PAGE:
By this point, it’s been well established that women who work in film have a tougher time of it than men. Even so, when the Tumblr account Shit People Say to Women Directors recently debuted, it quickly went viral. Many of its crowdsourced anecdotes involved terrible tales of extreme sexism and harassment, but just as eye-opening were the smaller stories, the more common microaggressions that female directors (and producers like me) must deal with on a regular basis. These minor offenses are often committed by people who have no idea that they’re doing it, but they can add up, contributing to the cloud of sexism that will continue to choke Hollywood until female filmmakers—and a more enlightened industry—are able to bat it back. I spoke to some of those filmmakers to get a better sense of the forms of discrimination they typically face; these four examples were the ones most commonly cited.
The Babysitting Barrier
I recently executive-produced The Invitation, directed by Karyn Kusama (who also directed Girlfight and Jennifer’s Body). Karyn told me about arranging a meeting with a potential cinematographer and then having her male producers insist that they be present, too—“itself a form of condescension,” she said. This sort of “babysitting” happens all the time with female filmmakers, who aren’t granted the same level of trust in their executive decisions as their male counterparts. Kusama’s meeting with the cinematographer went from bad to worse, though, when the man told her, “How terrible for your child that you’re leaving him behind to direct this movie.” Never mind the fact that this man had kids of his own!
“I wanted to ask how his poor children felt about being abandoned by Daddy when he was away shooting for months at a time,” recalled Kusama, “but I was comforted by the shocked and bewildered expressions on my male producers’ faces. Though I initially resented feeling ‘babysat’ by them, it was gratifying to see them bear witness to the kind of sabotage, unearned superiority, and misogyny that women have to tolerate all too often.”
That babysitting barrier extends to deal-making, too. One of the most revealing stories to come out of the Sony hack was how women were paid less than their male counterparts—neither Amy Adams nor Jennifer Lawrence got as many backend points on American Hustle as their co-star Jeremy Renner, for example, although they were indisputably more important to the film’s success. According to entertainment attorney Elsa Ramo, the babysitting barrier contributes to this disparity in compensation. “There is an inherent overprotection, almost ‘victimization,’ of female talent by their agents, managers, and lawyers that you just don’t see with male talent,” she observed. “It’s as if the reps are trying to shield women from the intricacies of the business deal.”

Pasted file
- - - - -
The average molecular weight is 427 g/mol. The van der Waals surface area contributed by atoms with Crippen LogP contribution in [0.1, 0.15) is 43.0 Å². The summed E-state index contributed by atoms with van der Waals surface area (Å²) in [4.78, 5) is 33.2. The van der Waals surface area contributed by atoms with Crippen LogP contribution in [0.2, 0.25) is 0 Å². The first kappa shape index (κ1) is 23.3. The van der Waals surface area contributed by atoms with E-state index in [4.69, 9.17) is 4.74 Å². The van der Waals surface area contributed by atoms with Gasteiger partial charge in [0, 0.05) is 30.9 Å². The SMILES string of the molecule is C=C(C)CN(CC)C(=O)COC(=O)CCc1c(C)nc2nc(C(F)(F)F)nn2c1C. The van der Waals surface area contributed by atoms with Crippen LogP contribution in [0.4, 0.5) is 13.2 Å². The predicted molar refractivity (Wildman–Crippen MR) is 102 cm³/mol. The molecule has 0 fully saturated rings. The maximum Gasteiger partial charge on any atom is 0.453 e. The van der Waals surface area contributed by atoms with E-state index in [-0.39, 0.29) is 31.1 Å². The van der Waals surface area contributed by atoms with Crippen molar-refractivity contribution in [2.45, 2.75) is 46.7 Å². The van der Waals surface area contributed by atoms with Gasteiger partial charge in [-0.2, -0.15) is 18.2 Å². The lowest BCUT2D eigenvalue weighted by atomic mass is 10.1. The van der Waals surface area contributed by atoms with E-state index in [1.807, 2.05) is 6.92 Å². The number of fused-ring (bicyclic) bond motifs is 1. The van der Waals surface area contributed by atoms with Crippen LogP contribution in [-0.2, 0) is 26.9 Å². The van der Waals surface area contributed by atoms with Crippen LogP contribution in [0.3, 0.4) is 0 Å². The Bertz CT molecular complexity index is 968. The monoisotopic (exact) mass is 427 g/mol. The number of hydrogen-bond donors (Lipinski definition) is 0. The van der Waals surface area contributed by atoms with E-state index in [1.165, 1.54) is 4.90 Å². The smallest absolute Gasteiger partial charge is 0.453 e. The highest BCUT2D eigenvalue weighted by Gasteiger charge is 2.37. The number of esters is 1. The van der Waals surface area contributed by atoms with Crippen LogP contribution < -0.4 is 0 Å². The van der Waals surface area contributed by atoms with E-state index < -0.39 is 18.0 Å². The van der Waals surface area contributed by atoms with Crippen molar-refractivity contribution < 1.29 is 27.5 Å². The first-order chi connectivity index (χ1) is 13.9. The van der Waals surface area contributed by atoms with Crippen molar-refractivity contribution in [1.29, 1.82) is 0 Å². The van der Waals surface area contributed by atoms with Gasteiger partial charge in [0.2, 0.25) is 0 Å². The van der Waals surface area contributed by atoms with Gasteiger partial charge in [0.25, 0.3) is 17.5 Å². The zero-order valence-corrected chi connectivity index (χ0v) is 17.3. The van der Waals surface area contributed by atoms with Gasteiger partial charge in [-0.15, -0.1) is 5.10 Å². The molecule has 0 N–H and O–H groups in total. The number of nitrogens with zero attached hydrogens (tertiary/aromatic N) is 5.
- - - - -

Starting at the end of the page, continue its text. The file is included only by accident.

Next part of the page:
How can that babysitting barrier be broken? “I have found that the more successful women seek out reps who include them in negotiations,” said Ramos. “Being ‘babied’ causes women to be taken less seriously.”
The Mini-Me Problem
A powerful paradigm in the ego-driven, self-obsessed film industry is key players’ desire to seek collaborators who are similar to themselves—not just in terms of taste and perspective but also culture, background, and, yes, gender. That’s how Safety Not Guaranteed director Colin Trevorrow was able to get the directing gig on a massive blockbuster like Jurassic World despite having only one microbudget independent feature under his belt: Another established director, Tomorrowland helmer Brad Bird, recommended Trevorrow to Jurassic World producer Frank Marshall, saying, “There is this guy that reminds me of me.” Few female directors are given the chance to jump straight from Sundance into a $200 million studio movie, and one of the main reasons why is that there aren’t enough female Brad Birds in Hollywood who can look out for their mini-mes.
The “simpatico” and “who you know” factors are very strong in the industry, though the people perpetuating them may not be aware that they often end up excluding new and “different” talent. I once spoke on a panel with a major studio executive who said rather cluelessly that he only likes to hire producers and directors he’s already worked with before … and by the way, most of those people were male and white! What he was essentially declaring was that if you aren’t already “in the club,” tough luck. This panel took place at a conference for female filmmakers, so the comment didn’t sit very well with the audience, but the reality check they gave him is extremely rare in the film industry, where Hollywood executives are usually free to discriminate without consequence.
That discrimination starts early, too. “My class in film school was almost 50 percent female and reasonably diverse,” said Leah Meyerhoff, writer-director of I Believe in Unicorns, “but the faculty was predominantly comprised of older straight white men. One teacher literally directed all of his lectures toward one side of the room, where the male students tended to sit.” Though nearly half of the graduates from top film schools are women, they only comprised 18 percent of the directors of narrative features premiering at top film festivals from 2014 to 2015, and 7 percent of the directors who helmed last year’s 250 highest-grossing movies.
It wasn’t until Martha Stephens co-directed Land Ho! that she realized she had been in denial about that sort of endemic sexism. “In film school I didn’t want to think about myself as a victim, or that I was going into a field that didn’t want me,” she said. “I couldn’t think about that or else I would have felt defeated from the outset, but in retrospect, I see I was often treated like the tagalong little sister.” Even though she’s already directed three acclaimed features before the age of 30—”I can look back at my directing class and say, ‘How many movies have you directed?’”—Stephens still says it’s hard for others to recognize her accomplishments. “I’ve proven my worth to myself at this point, but I know I’m still going have to prove it to others year after year,” she said. “I’m sure it’s like that for all women directors. It doesn’t matter what we’ve done in the past, we still have to prove ourselves.”